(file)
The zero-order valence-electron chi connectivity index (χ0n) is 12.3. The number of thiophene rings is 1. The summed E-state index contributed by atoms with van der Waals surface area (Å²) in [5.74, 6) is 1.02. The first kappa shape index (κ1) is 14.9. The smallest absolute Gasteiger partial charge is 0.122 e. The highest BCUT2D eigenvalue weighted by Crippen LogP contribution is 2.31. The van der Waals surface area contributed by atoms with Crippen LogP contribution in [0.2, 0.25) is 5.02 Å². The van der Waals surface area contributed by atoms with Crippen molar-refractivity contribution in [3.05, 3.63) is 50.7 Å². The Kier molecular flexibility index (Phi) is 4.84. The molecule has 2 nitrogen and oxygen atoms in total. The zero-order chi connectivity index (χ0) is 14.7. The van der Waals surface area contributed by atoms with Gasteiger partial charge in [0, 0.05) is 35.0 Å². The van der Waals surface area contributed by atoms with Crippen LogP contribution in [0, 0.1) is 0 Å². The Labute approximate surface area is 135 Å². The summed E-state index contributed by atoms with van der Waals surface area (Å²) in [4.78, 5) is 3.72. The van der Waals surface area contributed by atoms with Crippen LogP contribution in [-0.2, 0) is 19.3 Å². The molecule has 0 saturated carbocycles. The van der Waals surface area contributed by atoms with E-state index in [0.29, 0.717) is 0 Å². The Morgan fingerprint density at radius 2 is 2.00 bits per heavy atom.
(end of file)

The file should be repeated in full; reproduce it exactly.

The zero-order valence-electron chi connectivity index (χ0n) is 12.3. The number of thiophene rings is 1. The summed E-state index contributed by atoms with van der Waals surface area (Å²) in [5.74, 6) is 1.02. The first kappa shape index (κ1) is 14.9. The smallest absolute Gasteiger partial charge is 0.122 e. The highest BCUT2D eigenvalue weighted by Crippen LogP contribution is 2.31. The van der Waals surface area contributed by atoms with Crippen LogP contribution in [0.2, 0.25) is 5.02 Å². The van der Waals surface area contributed by atoms with Crippen molar-refractivity contribution in [3.05, 3.63) is 50.7 Å². The Kier molecular flexibility index (Phi) is 4.84. The molecule has 2 nitrogen and oxygen atoms in total. The zero-order chi connectivity index (χ0) is 14.7. The van der Waals surface area contributed by atoms with Gasteiger partial charge in [0, 0.05) is 35.0 Å². The van der Waals surface area contributed by atoms with Crippen LogP contribution in [0, 0.1) is 0 Å². The Labute approximate surface area is 135 Å². The summed E-state index contributed by atoms with van der Waals surface area (Å²) in [4.78, 5) is 3.72. The van der Waals surface area contributed by atoms with Crippen LogP contribution in [-0.2, 0) is 19.3 Å². The molecule has 0 saturated carbocycles. The van der Waals surface area contributed by atoms with E-state index in [0.29, 0.717) is 0 Å². The Morgan fingerprint density at radius 2 is 2.00 bits per heavy atom.